The wax tablet has been around for a long time. It pre-dates the Romans, who made good use of it, and when Rome fell the wax tablet stayed around, like the useful and flexible tool it was, and made itself useful through the medieval and renaissance eras, even being used into the 20th century.
In our everyday life here in the modern world, the wax tablet is no longer a necessity, having been superseded by cheap paper and smartphones for the temporary notes and lists we all jot down throughout our days. It can still be useful though, and not solely to educators or re-enactors. There remains space in our fast paced world for the humble wax tablet, far removed as we may be from the environment and circumstances in which it was invented.
Thus, in the spirit of both educating people about and furthering the use of the wax tablet today, here is a short look at what a tax tablet is, and a very brief overview of what it was used for in medieval and renaissance era Europe.
In its simplest form, a wax tablet is basically a panel of wood that has had most of the wood removed from the center (usually leaving an edge of undisturbed wood about ¼ inch around the perimeter of the tablet). That carved out center is then filled with pigmented beeswax (i.e. beeswax that has had pigment (read as “fancy dirt”) added to it). The pigment does two things – it creates a better texture for the writing surface, making the wax just pliable enough to write in, but not so flexible that it won’t hold designs or writing, and makes the writing more visible. A stylus, historically made of iron, was then used to write on the wax surface, and to erase the writings once they were no longer needed. In a world where affordable and easily made paper did not exist, such a writing surface, one that was infinitely re-usable, was incredibly valuable, to say the least. And that is probably one of the reasons why the Romans, those clever people, made such wide use of the wax tablet.
Many people associate wax tablets with the Romans, who did in fact make extensive use of it, but this particular writing implement actually predates the Romans. It was in use before the Roman Empire began its inexorable march across the western world, and the Romans, who knew a good thing when they saw it, adopted it with enthusiasm. Clever though they were, the Romans nevertheless saw their empire come to an eventual end. The wax tablet, however, did not end with the Roman Empire, and continued to be widely used by many people for many things for centuries.
In the medieval and renaissance eras the wax tablet was widely used in Europe. It was certainly used by scribes and illuminators for both drawing and writing. Illuminators at least used it for simple drawing in the medieval ages, as there are accounts of drawings of the Holy Sepulchre and other churches being brought back to Europe on wax tablets (Medieval, Andrews). We know that scribes made more extensive use of their tablets from the illuminated manuscripts left to us. Take a look at this example, which is a detail of a manuscript from the British library’s digitized collection of illuminated manuscripts.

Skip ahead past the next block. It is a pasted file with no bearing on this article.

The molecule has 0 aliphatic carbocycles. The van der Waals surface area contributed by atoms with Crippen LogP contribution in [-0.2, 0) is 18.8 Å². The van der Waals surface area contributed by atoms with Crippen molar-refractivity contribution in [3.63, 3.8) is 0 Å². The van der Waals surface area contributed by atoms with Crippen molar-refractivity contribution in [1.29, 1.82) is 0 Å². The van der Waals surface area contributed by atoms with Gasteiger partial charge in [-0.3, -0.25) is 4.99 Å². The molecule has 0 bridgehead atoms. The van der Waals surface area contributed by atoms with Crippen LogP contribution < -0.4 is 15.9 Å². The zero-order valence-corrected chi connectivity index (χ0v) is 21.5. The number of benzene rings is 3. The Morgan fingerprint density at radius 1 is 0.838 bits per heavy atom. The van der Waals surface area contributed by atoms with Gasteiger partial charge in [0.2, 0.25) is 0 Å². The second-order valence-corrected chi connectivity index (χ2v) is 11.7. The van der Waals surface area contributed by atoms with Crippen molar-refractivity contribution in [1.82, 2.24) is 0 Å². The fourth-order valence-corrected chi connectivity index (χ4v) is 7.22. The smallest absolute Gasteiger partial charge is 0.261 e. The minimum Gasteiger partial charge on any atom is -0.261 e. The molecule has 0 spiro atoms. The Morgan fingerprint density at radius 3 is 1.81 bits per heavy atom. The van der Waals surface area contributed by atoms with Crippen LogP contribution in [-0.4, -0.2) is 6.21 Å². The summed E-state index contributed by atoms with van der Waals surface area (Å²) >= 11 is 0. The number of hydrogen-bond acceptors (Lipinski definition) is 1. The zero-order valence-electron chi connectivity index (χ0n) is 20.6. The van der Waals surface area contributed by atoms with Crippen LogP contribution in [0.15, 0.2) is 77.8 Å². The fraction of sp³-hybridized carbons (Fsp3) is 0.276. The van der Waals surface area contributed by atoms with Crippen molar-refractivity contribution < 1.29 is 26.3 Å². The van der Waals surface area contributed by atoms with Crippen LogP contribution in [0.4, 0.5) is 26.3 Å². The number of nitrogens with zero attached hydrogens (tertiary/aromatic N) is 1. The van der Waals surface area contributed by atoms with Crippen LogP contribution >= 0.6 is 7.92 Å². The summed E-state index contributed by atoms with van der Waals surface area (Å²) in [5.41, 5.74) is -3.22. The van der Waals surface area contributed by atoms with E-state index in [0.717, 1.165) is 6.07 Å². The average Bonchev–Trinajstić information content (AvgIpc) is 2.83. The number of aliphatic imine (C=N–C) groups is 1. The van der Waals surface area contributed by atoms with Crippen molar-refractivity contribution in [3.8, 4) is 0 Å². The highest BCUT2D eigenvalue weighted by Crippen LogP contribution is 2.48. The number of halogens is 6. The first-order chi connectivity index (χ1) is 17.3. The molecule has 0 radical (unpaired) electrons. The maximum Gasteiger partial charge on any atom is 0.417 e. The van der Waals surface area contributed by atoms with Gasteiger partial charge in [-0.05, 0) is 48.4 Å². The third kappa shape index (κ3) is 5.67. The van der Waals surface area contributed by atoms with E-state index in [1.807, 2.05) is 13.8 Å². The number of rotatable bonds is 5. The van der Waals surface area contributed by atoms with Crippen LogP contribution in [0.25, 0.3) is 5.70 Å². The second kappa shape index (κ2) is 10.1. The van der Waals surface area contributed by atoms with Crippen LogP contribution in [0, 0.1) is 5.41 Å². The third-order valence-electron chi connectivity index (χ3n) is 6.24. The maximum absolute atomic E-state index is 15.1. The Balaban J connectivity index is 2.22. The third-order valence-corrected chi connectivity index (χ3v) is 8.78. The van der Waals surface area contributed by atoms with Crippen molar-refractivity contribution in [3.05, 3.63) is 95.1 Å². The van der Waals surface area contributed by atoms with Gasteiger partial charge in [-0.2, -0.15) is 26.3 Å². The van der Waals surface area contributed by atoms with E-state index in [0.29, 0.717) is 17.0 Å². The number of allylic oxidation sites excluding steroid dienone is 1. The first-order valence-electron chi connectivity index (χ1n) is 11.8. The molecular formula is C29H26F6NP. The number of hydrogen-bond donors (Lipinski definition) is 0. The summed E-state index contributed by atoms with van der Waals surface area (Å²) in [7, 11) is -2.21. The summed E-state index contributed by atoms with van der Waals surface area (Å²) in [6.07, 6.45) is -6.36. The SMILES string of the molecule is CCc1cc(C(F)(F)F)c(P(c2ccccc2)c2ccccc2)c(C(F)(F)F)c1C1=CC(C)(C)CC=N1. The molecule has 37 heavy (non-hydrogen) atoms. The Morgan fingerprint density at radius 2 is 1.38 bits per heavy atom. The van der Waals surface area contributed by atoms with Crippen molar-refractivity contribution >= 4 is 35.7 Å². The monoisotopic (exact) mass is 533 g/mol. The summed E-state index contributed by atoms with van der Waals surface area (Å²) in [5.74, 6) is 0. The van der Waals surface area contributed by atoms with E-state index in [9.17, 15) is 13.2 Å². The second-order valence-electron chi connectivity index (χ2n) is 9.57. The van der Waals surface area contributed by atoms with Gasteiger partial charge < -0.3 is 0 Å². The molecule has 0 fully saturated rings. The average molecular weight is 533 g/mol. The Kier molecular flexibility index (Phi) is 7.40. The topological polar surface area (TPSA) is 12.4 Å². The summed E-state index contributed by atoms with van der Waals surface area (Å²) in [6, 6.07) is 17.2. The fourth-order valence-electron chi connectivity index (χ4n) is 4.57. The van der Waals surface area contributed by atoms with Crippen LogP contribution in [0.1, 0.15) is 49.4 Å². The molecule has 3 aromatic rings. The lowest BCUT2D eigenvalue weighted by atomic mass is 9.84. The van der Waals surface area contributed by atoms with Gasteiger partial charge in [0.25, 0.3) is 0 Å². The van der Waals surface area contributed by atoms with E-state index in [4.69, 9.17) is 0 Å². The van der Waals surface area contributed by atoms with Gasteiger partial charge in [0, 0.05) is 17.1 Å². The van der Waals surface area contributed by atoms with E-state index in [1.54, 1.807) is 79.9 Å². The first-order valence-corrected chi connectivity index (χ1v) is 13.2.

This is a 12 century depiction of Gregory the Great about to begin work on his commentary of Ezekiel. The illumination appears at the beginning of a page in the manuscript, in an uppercase letter and shows Gregory the Great with a wax tablet and stylus in the process of beginning work on his commentary. Why use expensive parchment to sketch out your ideas or outline a first draft when you have a wax tablet?
Wax tablets also formed a part of how medieval scribes pictured long past writers. Here is a detail of an illuminated manuscript from the end of the 12th or beginning of the 13th century (around the same time period as the Gregory the Great manuscript above) depicting the apostle John beginning the gospel of John on a wax tablet.
Wax tablets were also used for managing accounts. A wax tablet from Cîteaux Abbey in France, dating from around 1300 is an “accompts” for the abbey. The items on the tablet have been crossed out, most likely as each item was copied onto parchment for permanent storage (2). I don’t have a picture available, but if you’re in ever in the vicinity of the British Library, you could always pop in and ask (ever so sweetly) if they will let you take a look at Add MS 33215 in their archives (yes, they actually have this wax tablet).
So, wax tablets have certainly made themselves useful for a long time, and for many people. These are only a few examples of how they were used in medieval and renaissance era Europe, and there are many more to be found. In our modern world, they can be still be useful in many different ways. Tune in next week for a look at how to use wax tablets, and some ways that you can use them today (in garb and out of garb).
Chief Cook and Bottle Washer
Feb 03, 2018
Additional Cited Works
Medieval Illuminators and their Methods of Work by Jonathan J. G. Alexander, 1992, Yale University Press, New Haven and London.
Add MS 33215